New Perfume Garden opens up the senses at the Eden Project
The intense scents of summer are welcoming visitors to the Eden Project with the opening of a new Perfume Garden.
Inspired by Moorish gardens of old, the exquisite plot sits in a sunny spot within Eden’s Mediterranean Biome and will be the source of heady aromas all through the seasons. It is one of the planting projects marking the 15th year since Eden fully opened.
The garden has been laid in a geometrically-shaped courtyard near the entrance to the Biome. It features a pathway through a terracotta-tiled floor with a giant urn as a centrepiece and a range of blossoming fragrant potted herbs and plants for visitors to touch and smell as they walk through it.
There is a seat recessed into a white-washed wall – a great place to sit back, linger and enjoy the surrounding cocktail of fragrances.
Biome supervisor Catherine Cutler, who led the planting team, said: “The new Perfume Garden is an intoxicating garden within a garden.
“At any one time there are many scented plants within the wider Biome. We have created an area where the aromatic experience is even more intense and exciting to the senses.”
Catherine said that the fragrances would change with the seasons, with different plants and flowers blooming through the year to create a series of beautiful bouquets.
“There will be a good range of base, mid and top notes with jonquil and parma violets budding in spring, saffron in autumn and lavender, rosemary and eucalyptus that can be enjoyed all year round,” she said.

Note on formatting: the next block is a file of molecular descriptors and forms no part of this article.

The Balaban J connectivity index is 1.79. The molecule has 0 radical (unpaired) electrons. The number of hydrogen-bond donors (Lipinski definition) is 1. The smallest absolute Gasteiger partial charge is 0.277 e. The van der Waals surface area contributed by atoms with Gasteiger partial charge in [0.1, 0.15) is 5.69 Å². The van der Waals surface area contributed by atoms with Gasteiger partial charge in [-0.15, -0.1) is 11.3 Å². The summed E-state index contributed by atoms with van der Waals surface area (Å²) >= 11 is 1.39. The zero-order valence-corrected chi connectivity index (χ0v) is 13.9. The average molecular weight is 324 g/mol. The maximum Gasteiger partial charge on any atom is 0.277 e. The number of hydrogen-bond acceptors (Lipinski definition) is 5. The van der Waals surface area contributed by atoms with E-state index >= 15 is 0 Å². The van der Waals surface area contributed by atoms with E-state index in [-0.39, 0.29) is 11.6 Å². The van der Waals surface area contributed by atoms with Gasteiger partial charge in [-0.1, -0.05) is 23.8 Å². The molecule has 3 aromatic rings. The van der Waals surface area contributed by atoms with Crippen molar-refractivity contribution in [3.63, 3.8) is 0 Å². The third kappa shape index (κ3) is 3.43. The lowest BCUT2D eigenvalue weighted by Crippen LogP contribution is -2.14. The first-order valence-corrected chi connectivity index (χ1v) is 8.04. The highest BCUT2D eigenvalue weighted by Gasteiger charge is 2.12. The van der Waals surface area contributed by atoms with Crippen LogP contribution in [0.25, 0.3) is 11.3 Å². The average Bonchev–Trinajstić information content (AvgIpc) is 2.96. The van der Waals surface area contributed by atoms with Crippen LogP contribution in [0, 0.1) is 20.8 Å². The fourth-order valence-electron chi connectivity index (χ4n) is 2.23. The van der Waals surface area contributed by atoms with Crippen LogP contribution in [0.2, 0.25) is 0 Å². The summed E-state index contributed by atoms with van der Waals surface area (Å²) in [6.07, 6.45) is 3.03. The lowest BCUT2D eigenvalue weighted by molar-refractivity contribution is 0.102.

Right now summer scents are predominant. Visitors are enjoying a mix of that includes lily (heady, very recognisable), Citrus 'Bouquet de Fleurs' – a sour orange tree renowned for the scent of its flowers - and ever-popular rose and pelargonium.
The garden also features the stories of some of the best-loved scented plants as well as the plants themselves.
There is caraway, whose dried seeds yield a warm, sweet, spicy essential oil. The intense oil can only be used in small quantities in perfumery, and may be used to complement jasmine fragrance.
Spanish broom has been prized as a perfume plant since the times of the Ancient Greeks and Romans. Its essence is a thick, dark brown liquid with a sweet, rosy scent mixed with a green hay-like scent.
It is claimed that the camphor-rich essential oil of Spanish sage can improve mood and mental abilities.
The oil of its fellow herb rosemary has a strong, fresh aroma. It can be an ingredient of colognes but because its distinctive scent is so strongly linked to food and cooking, it needs to be used with care in perfumery.
The scent of pinks is reminiscent of childhood, encouraging happy, carefree feelings when used in aromatherapy. The essential oil has a rich, clove like scent and is most frequently used in masculine fragrances.
Sweet Osmanthus flower fragrance is said to have the wonderful effect of increasing happiness. In its native China it is highly regarded, and regularly grown for its scented flowers which are added to teas. The flowers produce a thick liquid with beautiful yet complex fruity, honey notes.
Intensely heavily scented flowers make Cape jasmine (Gardenia jasminoides) a famed perfume plant. Although gardenia perfumes were popular in the 1930s they dropped out of fashion. They are making a comeback - with a few recent contemporary introductions including the rich, sweet, floral scent.
Of the array of sweet, spicy, mellow and sharp scents to choose from, Catherine's all-time favourite scented plant is lemon verbena. She loves the refined, tangy yet sweet, pungent aroma, “great for making a refreshing yet calming cuppa.”
Note: Moorish gardens of old are long rectangular gardens with symmetry and structure at their heart. They are often situated in courtyards so that the plants are sheltered and protected from the sun. Perfumed plants in these old gardens included roses, jasmine and lilies.